Thursday, January 18, 2007

ex libris

Some days are days for writing, some are days for reading. Today is decidedly of the reading variety. So much so that it is difficult to tear myself away from the book I'm reading. It is incredible. What if something were to happen while I was gone?

For once, normally bloated dust jacket claims contain truth. Life of Pi really is "a novel of such rare and wondrous storytelling" that I do not want to put it down. Not only that, but in the midst of the headiness of inhaling such a well crafted novel, I am prone to believe L'Humanité's bold claim that "...the name of the greatest writer of the generation born in the sixties is Yann Martel". It is such a lovely book - so many themes and questions to ponder - that the threat of breaking my post a day promise fills me with only a hint of guilt, but sometimes a hint is enough.

So, now I go to my reward (a final one, but not the final one ) - the final 40 pages. I will be sad to have finished. Finishing a good book is like parting with a new love. You know you'll see each other again and that it will be great, but it will never be intoxicating in the same way as the first time. On the up side, there is more Yann Martel to read, and this book will undoubtedly yield more material for a future post.

3 comments:

Chris said...

A few years ago we had a local book group, so local that the furthest apart that any two members lived was about seventy yards. There were four of us to start with, then six. I had to leave the group at a time when my energies needed to be focused on things other than reading, but I carried on buying the books that the group had chosen as their book of the month, with the intention of reading them later. One of those was The Life of Pi.

They hated it.

The conversations I had with members of the group weren't lengthy or detailed but I seem to remember that the general feeling was that the book was dull. I may be wrong about that; they may have had entirely different reasons for hating it.

At some point in my continuing, drawn-out flat clearance, my brand new, unopened copy of Pi went to the charity shop. It's a book that is frequently found in such shops, no doubt because so many copies were sold when it won the Booker, by far the biggest marketing driver for contemporary novels in this country, though only a tiny number of books benefit for such publicity. Tomorrow I'm taking another big box of books down to the Amnesty book shop. While I'm there I'll have to pick up another copy, now that you're raved about it. You know I always follow your recommendations, though I must admit that this usually amounts to buying the books but not getting around to reading them. That's just the way that life has been for a while, and will be for a while longer, but it won't always be like that. Perhaps my next book shelves will have one marked Martina's Recommendations. I already have enough books to fill it.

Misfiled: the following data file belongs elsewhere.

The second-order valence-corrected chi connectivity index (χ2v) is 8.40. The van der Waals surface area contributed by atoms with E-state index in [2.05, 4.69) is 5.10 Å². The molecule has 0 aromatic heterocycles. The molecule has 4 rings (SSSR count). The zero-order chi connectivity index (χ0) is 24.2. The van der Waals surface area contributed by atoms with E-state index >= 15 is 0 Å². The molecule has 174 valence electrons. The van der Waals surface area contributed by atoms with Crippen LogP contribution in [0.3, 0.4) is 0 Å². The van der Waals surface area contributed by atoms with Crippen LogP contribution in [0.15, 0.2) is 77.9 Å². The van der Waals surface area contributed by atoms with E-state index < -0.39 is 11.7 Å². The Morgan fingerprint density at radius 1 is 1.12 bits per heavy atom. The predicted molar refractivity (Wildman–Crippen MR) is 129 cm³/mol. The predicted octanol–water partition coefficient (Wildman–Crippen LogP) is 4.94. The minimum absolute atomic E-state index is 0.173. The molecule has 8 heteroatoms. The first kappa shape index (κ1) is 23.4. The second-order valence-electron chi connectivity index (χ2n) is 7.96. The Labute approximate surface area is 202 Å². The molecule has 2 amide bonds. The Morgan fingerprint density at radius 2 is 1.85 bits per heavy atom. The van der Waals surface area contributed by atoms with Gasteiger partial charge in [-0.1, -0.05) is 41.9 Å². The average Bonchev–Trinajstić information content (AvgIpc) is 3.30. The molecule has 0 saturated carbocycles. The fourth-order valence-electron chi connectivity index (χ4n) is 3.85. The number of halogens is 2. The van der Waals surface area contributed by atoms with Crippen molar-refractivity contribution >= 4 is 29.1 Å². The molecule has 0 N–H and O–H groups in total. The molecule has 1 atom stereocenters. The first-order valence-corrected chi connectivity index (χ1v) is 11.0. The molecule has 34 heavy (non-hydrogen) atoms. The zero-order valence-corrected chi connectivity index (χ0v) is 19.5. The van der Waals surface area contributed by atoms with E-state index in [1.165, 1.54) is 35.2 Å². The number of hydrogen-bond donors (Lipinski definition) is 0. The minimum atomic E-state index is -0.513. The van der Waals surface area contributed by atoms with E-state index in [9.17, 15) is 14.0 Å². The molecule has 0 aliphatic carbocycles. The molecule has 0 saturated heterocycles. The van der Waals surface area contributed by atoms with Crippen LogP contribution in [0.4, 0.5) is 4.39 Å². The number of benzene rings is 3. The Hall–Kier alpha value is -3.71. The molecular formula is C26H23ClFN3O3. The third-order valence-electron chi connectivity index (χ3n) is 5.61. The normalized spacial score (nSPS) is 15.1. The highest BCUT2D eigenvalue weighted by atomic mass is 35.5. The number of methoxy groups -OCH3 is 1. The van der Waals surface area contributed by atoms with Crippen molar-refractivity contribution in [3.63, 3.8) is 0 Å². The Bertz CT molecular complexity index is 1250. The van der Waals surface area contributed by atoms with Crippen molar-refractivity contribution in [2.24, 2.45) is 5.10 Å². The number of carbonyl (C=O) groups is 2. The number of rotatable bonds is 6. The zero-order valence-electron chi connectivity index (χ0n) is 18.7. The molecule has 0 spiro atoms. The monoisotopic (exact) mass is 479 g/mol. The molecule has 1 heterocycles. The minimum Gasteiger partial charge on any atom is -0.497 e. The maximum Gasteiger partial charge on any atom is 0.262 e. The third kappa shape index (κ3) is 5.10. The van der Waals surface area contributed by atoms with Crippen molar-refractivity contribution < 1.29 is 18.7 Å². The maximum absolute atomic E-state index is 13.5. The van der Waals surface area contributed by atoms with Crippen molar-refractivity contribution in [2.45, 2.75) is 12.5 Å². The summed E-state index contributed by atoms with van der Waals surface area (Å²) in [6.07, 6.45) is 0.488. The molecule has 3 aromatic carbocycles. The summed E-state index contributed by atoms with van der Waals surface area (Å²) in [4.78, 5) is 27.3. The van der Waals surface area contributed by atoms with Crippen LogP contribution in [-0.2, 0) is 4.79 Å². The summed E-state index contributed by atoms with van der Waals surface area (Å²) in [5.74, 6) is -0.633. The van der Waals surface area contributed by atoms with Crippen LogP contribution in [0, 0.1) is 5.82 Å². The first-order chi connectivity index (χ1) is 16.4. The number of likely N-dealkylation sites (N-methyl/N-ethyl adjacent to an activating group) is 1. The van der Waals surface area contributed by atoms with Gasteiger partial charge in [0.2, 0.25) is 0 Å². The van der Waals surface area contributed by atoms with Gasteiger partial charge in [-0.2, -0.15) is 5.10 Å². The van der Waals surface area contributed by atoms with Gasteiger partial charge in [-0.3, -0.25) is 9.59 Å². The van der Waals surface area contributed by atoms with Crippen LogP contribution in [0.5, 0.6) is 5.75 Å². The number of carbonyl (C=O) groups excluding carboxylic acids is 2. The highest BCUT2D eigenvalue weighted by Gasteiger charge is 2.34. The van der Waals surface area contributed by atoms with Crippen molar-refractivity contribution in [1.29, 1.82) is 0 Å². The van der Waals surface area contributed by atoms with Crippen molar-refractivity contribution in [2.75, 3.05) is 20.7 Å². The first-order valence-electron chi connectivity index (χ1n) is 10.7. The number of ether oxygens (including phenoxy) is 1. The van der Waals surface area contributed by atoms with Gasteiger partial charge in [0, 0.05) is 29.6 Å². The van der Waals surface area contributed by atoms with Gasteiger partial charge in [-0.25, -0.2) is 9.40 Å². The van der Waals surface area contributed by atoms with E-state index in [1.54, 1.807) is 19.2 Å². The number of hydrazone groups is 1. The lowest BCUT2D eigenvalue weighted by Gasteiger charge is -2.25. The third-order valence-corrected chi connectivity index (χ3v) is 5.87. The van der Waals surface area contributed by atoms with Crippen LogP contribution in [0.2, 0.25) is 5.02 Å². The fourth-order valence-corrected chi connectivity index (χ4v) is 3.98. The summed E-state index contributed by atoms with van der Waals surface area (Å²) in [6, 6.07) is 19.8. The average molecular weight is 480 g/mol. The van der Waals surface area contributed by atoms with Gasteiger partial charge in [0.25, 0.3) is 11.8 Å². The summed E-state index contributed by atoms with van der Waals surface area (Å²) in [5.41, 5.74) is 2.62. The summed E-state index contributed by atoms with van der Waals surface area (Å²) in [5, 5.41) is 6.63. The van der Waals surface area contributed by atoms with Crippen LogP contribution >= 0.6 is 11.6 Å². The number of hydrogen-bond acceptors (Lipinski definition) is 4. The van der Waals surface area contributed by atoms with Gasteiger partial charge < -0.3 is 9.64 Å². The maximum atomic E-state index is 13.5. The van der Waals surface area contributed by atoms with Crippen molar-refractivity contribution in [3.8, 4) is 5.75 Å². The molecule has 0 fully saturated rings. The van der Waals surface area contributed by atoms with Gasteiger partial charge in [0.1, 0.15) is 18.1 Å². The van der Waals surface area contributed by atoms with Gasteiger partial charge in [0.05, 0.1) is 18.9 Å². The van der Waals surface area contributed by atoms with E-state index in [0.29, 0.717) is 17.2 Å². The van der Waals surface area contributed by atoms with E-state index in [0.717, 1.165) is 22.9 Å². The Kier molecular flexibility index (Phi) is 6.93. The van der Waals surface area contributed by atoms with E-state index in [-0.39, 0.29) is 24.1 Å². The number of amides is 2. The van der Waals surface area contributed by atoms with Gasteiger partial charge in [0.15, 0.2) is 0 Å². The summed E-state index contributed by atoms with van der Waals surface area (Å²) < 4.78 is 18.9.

Martina said...

Dull, really? I thought it was great. It is intelligent and plays with ideas of perspective and what is real. It also has some interesting ideas about religion and philosophy. I have some theories, which I'll probably post about later, seeing as how I am looking for things about which to post. I will give that it the sort of book that requires full attention. I tried reading part of the beginning while I was waiting at the hairdresser's and thought I didn't like it at first. Really, though, I just wasn't giving it enough attention. When I went home and reread it where it was quiet, it reeled me in. I just have a library copy right now, but it's brilliant enough the I want my own now.

Chris said...

Got one!

Don't spoil the ending for me.